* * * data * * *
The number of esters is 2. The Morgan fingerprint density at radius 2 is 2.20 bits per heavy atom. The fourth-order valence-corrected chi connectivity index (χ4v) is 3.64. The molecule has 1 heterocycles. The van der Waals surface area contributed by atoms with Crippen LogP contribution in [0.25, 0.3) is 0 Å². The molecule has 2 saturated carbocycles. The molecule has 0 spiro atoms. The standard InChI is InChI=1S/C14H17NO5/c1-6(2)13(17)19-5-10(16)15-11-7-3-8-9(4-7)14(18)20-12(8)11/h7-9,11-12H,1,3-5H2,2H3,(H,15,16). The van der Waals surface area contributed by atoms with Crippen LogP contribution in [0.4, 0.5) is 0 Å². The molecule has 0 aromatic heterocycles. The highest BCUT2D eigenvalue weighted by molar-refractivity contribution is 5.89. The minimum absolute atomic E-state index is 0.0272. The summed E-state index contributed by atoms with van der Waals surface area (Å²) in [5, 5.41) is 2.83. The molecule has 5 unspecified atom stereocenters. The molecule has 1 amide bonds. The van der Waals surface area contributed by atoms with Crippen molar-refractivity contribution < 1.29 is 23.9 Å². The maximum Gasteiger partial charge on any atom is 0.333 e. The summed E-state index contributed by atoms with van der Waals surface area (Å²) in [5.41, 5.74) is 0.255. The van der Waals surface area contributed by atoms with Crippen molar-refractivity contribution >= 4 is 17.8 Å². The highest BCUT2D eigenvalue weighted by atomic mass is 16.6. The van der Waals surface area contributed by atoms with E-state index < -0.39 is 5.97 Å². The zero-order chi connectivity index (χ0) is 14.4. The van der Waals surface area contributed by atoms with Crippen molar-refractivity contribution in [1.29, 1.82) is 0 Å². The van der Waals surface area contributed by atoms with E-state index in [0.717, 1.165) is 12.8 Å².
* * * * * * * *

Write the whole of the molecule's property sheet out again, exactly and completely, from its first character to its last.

The number of esters is 2. The Morgan fingerprint density at radius 2 is 2.20 bits per heavy atom. The fourth-order valence-corrected chi connectivity index (χ4v) is 3.64. The molecule has 1 heterocycles. The van der Waals surface area contributed by atoms with Crippen LogP contribution in [0.25, 0.3) is 0 Å². The molecule has 2 saturated carbocycles. The molecule has 0 spiro atoms. The standard InChI is InChI=1S/C14H17NO5/c1-6(2)13(17)19-5-10(16)15-11-7-3-8-9(4-7)14(18)20-12(8)11/h7-9,11-12H,1,3-5H2,2H3,(H,15,16). The van der Waals surface area contributed by atoms with Crippen LogP contribution in [0.4, 0.5) is 0 Å². The molecule has 0 aromatic heterocycles. The highest BCUT2D eigenvalue weighted by molar-refractivity contribution is 5.89. The minimum absolute atomic E-state index is 0.0272. The summed E-state index contributed by atoms with van der Waals surface area (Å²) in [5, 5.41) is 2.83. The molecule has 5 unspecified atom stereocenters. The molecule has 1 amide bonds. The van der Waals surface area contributed by atoms with Crippen molar-refractivity contribution < 1.29 is 23.9 Å². The maximum Gasteiger partial charge on any atom is 0.333 e. The summed E-state index contributed by atoms with van der Waals surface area (Å²) in [5.41, 5.74) is 0.255. The van der Waals surface area contributed by atoms with Crippen molar-refractivity contribution >= 4 is 17.8 Å². The highest BCUT2D eigenvalue weighted by atomic mass is 16.6. The van der Waals surface area contributed by atoms with E-state index < -0.39 is 5.97 Å². The zero-order chi connectivity index (χ0) is 14.4. The van der Waals surface area contributed by atoms with Crippen molar-refractivity contribution in [1.29, 1.82) is 0 Å². The van der Waals surface area contributed by atoms with E-state index in [0.717, 1.165) is 12.8 Å².